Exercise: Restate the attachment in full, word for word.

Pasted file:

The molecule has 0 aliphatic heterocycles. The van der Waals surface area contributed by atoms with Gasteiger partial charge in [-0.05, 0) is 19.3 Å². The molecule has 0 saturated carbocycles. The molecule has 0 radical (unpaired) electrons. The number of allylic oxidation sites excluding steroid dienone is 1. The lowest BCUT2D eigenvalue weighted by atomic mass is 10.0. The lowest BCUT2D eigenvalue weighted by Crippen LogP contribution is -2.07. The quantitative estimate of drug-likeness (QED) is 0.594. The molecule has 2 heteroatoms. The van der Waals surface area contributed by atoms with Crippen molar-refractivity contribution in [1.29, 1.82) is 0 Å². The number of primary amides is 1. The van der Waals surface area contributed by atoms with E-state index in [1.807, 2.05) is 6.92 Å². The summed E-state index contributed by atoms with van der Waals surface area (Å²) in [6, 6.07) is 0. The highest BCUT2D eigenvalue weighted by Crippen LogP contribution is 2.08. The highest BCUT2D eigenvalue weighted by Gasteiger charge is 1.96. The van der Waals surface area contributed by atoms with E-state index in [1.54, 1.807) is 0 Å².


The molecule has 0 aliphatic heterocycles. The van der Waals surface area contributed by atoms with Gasteiger partial charge in [-0.05, 0) is 19.3 Å². The molecule has 0 saturated carbocycles. The molecule has 0 radical (unpaired) electrons. The number of allylic oxidation sites excluding steroid dienone is 1. The lowest BCUT2D eigenvalue weighted by atomic mass is 10.0. The lowest BCUT2D eigenvalue weighted by Crippen LogP contribution is -2.07. The quantitative estimate of drug-likeness (QED) is 0.594. The molecule has 2 heteroatoms. The van der Waals surface area contributed by atoms with Crippen molar-refractivity contribution in [1.29, 1.82) is 0 Å². The number of primary amides is 1. The van der Waals surface area contributed by atoms with E-state index in [1.807, 2.05) is 6.92 Å². The summed E-state index contributed by atoms with van der Waals surface area (Å²) in [6, 6.07) is 0. The highest BCUT2D eigenvalue weighted by Crippen LogP contribution is 2.08. The highest BCUT2D eigenvalue weighted by Gasteiger charge is 1.96. The van der Waals surface area contributed by atoms with E-state index in [1.54, 1.807) is 0 Å².